No 157 - March 2024

Gilles Boulu
The unexpected Ashkenazi ancestry of Tunisian Jews. Genetic genealogy of the maternal lineage and mitochondrial DNA testing
A mitochondrial DNA test analyzing mutations in the author’s maternal lineage revealed a surprise : an unexpected Ashkenazi origin among his ancestors from the indigenous Jewish community of Tunis and the discovery of numerous Jewish genetic « cousins » from Eastern Europe. Gilles Boulu attempts to unravel this mystery by reconstructing the entire migration of his matrilineal lineage over millennia using archeogenetics, and then formulates hypotheses on the different routes taken by his ancestors to arrive in Tunisia.

Muriel Chochois
The orphans of the Vilna ghetto (1941-1944)
On 6 September 1941, the Jews who had survived the two months of German occupation of Vilna (now Vilnius, the capital of Lithuania) were locked up in a ghetto. On the 15th, the Lithuanian authorities drew up a list of 28 Jewish children who had previously been housed in Orphanage No. 1, and who were placed under the authority of the Jewish Council on that day. For these young children, for all the children in the ghetto, teachers, artists and doctors took action. Among them was Dr Roza Shabad-Gawronska, a paediatrician and former president of the Vilnois branch of the Association for the Protection of the Health of the Jewish Population in Poland, who proposed and directed organisations dedicated to very young children. This article tells the story of Dr Shabad-Gawronska and the search for the names of the children in this orphanage, with whom she remained when the ghetto was liquidated on 23 September 1943.

Anne-Marie Fribourg
The architect Paul Auscher (1866-1932) and his family. From Niederroedern (Alsace) to Paris.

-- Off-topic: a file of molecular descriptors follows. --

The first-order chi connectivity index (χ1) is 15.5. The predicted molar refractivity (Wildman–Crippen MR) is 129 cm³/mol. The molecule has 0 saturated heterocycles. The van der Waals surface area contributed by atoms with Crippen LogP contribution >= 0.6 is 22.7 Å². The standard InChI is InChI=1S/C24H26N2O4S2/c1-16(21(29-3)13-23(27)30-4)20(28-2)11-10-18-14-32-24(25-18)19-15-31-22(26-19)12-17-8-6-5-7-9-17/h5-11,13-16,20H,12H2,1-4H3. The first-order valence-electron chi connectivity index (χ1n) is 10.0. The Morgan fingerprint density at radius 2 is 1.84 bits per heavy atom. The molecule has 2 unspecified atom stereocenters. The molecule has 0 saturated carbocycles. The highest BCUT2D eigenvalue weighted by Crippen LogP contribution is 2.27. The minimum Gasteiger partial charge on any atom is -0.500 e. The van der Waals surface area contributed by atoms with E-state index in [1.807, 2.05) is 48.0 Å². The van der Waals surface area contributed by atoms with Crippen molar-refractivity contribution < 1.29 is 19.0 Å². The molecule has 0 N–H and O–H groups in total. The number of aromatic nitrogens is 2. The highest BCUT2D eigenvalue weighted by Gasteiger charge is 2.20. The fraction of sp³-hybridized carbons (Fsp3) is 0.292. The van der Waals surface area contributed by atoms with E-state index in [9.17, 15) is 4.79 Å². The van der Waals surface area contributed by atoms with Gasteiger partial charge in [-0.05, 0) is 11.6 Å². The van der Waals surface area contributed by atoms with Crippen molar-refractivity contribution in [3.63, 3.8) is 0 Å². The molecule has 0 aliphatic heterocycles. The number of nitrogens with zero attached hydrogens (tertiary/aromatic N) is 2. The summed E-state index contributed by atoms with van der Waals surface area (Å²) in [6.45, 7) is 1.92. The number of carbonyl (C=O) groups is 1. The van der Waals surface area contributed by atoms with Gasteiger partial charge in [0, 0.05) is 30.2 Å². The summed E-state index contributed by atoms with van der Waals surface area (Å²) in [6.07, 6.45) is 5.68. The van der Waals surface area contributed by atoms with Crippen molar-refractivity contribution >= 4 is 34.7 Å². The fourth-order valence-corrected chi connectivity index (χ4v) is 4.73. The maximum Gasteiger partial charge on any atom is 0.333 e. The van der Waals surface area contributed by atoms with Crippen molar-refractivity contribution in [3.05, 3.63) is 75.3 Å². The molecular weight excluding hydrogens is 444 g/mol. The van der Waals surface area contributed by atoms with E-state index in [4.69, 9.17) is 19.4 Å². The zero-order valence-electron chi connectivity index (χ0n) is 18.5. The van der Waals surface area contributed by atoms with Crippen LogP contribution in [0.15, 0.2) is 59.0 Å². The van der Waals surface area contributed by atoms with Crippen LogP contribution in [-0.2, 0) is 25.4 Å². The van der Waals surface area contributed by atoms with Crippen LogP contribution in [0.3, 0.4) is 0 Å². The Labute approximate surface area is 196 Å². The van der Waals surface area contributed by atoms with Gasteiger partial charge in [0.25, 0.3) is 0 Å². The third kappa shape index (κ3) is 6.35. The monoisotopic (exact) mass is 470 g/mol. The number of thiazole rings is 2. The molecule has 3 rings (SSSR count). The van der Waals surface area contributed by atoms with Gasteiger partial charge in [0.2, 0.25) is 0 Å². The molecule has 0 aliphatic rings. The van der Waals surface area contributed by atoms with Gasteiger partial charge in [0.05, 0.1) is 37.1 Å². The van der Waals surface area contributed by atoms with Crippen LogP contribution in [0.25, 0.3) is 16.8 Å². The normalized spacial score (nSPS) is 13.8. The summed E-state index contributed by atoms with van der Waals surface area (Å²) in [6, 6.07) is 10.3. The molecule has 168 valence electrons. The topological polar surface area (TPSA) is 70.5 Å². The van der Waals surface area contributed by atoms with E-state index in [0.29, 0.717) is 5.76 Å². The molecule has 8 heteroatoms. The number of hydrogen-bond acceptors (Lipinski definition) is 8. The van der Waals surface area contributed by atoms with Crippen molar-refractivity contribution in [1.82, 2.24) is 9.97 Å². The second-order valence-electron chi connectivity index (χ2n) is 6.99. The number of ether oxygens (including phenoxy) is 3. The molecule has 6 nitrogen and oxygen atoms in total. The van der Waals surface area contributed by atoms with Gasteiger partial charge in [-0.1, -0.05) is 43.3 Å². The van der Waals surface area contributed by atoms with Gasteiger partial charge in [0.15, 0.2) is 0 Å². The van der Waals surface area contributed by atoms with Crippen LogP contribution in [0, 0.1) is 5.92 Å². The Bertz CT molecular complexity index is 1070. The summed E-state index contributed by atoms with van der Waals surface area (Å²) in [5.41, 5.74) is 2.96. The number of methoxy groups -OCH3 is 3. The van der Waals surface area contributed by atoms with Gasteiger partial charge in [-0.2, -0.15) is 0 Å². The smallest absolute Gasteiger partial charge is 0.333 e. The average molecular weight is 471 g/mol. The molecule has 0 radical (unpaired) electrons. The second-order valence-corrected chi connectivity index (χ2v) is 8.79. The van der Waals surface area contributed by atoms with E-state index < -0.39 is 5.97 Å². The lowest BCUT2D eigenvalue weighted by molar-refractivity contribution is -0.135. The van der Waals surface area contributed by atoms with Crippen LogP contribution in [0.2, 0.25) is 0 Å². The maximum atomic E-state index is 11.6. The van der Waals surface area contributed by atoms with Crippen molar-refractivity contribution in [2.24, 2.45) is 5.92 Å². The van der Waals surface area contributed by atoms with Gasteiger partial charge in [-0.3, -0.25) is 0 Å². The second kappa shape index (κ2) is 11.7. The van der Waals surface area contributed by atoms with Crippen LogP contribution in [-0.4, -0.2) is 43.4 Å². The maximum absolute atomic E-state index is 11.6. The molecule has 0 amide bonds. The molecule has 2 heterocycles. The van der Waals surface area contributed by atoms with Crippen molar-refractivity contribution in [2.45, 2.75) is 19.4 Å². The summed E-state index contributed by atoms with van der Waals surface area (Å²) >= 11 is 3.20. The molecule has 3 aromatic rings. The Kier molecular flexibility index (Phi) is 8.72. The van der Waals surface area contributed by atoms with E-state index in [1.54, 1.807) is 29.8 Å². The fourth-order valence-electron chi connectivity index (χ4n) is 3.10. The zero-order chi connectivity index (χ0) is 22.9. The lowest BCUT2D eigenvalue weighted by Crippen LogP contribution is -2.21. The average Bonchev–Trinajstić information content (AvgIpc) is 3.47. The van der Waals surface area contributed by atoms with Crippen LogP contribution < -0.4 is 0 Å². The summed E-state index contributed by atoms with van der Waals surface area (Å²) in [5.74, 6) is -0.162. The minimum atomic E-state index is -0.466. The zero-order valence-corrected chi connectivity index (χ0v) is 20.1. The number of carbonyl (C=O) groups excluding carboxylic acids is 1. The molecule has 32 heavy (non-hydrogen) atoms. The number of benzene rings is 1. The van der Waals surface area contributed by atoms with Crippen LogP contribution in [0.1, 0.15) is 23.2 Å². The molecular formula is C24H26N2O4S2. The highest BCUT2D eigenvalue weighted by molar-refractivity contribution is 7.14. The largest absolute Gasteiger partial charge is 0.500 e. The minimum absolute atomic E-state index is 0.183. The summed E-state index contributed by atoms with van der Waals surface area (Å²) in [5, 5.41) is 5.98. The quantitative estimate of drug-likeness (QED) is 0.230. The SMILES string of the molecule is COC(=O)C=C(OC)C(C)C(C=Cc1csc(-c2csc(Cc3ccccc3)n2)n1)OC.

from a remarkable building on the rue de Rennes in Paris, the author traces the roots of the architect, who came from an Alsatian family. In the course of his work, particularly on department stores throughout France, she discovers the role of family networks and the evolution of architectural styles in the early 20th century.

Marie-Laure Rebora
The children’s epitaphs in the Roman Jewish catacombs (2nd-4th centuries AD), an onomastic and genealogical study
This article looks at the history of Roman Jewish communities in Late Antiquity, based on rich sources that have long been overlooked by researchers : the thirty-five epitaphs of children from the Jewish catacombs of Vigna Randanini, located near the Via Appia (2nd-4th centuries AD). We have chosen to select six of these epitaphs, which allow us to sketch out an onomastic and genealogical study of the deceased children and their families, sometimes spanning several generations. This approach remains exceptional and opens the way to a number of genealogical investigations and hypotheses worthy of interest for enthusiasts in these fields of research.


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